Then stop! Marriage is a partnership. So you can’t get your way in everything. Here’s how to share the wealth, courtesy of Dr. Howard Markman, co-author of Fighting for Your Marriage:
First, if you’re the boss, fire yourself. In other words, don’t insist on having your way about the housework, the kids, the money, and the driving. Things will work out even if someone else is in charge and does things differently. In fact, consider consciously dividing things up. For example, you’re in charge of investments, as long as your spouse knows where the money’s going, and they’re in charge of repainting the living room, as long as you have input on the color.
Another strengthen-your-marriage tip: Let go of the fantasy. You know, where everything would be perfect if only you made more money, or your husband stopped leaving his socks in the living room. You’re just setting yourself up for disappointment. Instead, appreciate the life you have now. Write down all the ways your life is good, right down to the basics like "I have a roof over my head." Then, include everything you love about your husband. From the way he looks in faded jeans to the way he puts his arm around you when you watch TV. Remembering the reasons why you love him will help you get past the moments when you’d like to smack him instead.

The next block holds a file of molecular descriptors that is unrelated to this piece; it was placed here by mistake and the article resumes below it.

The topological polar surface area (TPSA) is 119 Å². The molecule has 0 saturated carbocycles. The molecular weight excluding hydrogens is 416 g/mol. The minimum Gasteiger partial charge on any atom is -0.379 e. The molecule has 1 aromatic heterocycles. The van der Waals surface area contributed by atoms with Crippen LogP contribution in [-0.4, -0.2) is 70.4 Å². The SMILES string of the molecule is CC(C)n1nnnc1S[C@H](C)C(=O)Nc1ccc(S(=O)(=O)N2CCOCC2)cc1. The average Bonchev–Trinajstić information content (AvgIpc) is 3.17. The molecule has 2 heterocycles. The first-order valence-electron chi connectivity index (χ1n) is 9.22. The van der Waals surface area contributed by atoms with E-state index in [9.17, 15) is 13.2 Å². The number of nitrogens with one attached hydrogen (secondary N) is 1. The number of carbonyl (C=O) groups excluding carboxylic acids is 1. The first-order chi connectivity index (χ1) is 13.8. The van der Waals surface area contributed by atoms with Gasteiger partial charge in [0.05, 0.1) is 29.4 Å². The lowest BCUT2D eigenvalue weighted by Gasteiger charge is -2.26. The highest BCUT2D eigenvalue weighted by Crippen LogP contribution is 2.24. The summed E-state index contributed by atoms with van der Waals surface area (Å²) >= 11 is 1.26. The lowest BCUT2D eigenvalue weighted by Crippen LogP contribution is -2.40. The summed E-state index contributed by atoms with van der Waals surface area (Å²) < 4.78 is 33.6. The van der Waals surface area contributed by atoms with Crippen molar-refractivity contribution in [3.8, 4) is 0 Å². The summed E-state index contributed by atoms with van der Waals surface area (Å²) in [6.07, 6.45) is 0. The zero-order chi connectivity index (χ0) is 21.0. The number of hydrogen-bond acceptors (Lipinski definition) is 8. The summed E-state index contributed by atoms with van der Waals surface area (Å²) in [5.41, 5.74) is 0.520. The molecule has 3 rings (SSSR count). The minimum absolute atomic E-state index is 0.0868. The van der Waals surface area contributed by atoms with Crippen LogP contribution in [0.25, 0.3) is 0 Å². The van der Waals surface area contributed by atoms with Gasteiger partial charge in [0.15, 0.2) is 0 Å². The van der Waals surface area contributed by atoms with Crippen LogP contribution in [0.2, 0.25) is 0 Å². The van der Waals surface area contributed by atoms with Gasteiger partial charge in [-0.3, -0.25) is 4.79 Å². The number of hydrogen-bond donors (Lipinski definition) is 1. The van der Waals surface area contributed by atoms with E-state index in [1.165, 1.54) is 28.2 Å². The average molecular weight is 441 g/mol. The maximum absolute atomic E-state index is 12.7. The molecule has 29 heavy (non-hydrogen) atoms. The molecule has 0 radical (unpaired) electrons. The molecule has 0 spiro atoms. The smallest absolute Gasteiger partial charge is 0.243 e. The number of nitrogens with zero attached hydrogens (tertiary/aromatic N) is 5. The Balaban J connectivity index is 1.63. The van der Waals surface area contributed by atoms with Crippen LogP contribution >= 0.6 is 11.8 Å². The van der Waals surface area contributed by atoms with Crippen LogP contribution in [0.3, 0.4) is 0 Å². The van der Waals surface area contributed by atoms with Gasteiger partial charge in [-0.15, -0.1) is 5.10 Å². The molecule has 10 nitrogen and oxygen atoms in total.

Finally, go from "I win" to "we win." Having an "I told you so" moment may give you a sense of triumph, but your partner may end up resenting it – and you. Instead, start by assuming you’re both right, and find a solution that makes everyone happy. For example, your ski-crazy husband wants to rent a mountain cabin for the winter, but you think it’s too expensive. So, find some middle ground. Maybe you could share the house – and the cost – with several other families, and make both of you happy.
If you’d like to go further, the book is Fighting for Your Marriage by Dr. Howard Markman.